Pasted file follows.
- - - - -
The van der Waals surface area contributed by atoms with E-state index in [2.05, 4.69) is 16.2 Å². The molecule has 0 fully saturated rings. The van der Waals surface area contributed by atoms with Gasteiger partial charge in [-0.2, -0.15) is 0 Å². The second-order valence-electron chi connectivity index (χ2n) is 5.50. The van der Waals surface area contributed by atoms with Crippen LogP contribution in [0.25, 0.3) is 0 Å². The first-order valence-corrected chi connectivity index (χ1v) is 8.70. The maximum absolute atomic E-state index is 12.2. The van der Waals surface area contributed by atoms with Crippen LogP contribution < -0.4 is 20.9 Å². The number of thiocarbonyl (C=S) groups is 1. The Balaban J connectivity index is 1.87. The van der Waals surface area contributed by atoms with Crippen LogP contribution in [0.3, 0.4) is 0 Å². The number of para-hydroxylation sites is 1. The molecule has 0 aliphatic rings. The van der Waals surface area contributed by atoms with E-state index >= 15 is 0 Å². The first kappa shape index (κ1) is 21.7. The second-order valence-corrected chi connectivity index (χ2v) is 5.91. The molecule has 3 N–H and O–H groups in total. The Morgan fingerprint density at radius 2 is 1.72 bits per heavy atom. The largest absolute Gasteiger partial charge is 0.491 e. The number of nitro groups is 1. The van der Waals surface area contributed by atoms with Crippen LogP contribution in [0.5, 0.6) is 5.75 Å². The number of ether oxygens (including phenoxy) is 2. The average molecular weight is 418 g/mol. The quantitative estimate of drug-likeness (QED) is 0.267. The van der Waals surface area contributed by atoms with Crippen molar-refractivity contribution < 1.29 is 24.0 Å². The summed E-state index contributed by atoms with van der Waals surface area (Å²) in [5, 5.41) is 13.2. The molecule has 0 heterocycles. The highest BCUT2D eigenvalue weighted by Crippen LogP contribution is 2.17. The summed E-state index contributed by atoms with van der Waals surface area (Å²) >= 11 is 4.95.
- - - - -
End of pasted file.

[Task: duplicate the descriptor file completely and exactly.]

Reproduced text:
The van der Waals surface area contributed by atoms with E-state index in [2.05, 4.69) is 16.2 Å². The molecule has 0 fully saturated rings. The van der Waals surface area contributed by atoms with Gasteiger partial charge in [-0.2, -0.15) is 0 Å². The second-order valence-electron chi connectivity index (χ2n) is 5.50. The van der Waals surface area contributed by atoms with Crippen LogP contribution in [0.25, 0.3) is 0 Å². The first-order valence-corrected chi connectivity index (χ1v) is 8.70. The maximum absolute atomic E-state index is 12.2. The van der Waals surface area contributed by atoms with Crippen LogP contribution < -0.4 is 20.9 Å². The number of thiocarbonyl (C=S) groups is 1. The Balaban J connectivity index is 1.87. The van der Waals surface area contributed by atoms with Crippen LogP contribution in [0.3, 0.4) is 0 Å². The number of para-hydroxylation sites is 1. The molecule has 0 aliphatic rings. The van der Waals surface area contributed by atoms with E-state index >= 15 is 0 Å². The first kappa shape index (κ1) is 21.7. The second-order valence-corrected chi connectivity index (χ2v) is 5.91. The molecule has 3 N–H and O–H groups in total. The Morgan fingerprint density at radius 2 is 1.72 bits per heavy atom. The largest absolute Gasteiger partial charge is 0.491 e. The number of nitro groups is 1. The van der Waals surface area contributed by atoms with Crippen LogP contribution in [0.5, 0.6) is 5.75 Å². The number of ether oxygens (including phenoxy) is 2. The average molecular weight is 418 g/mol. The quantitative estimate of drug-likeness (QED) is 0.267. The van der Waals surface area contributed by atoms with Crippen molar-refractivity contribution < 1.29 is 24.0 Å². The summed E-state index contributed by atoms with van der Waals surface area (Å²) in [5, 5.41) is 13.2. The molecule has 0 heterocycles. The highest BCUT2D eigenvalue weighted by Crippen LogP contribution is 2.17. The summed E-state index contributed by atoms with van der Waals surface area (Å²) >= 11 is 4.95.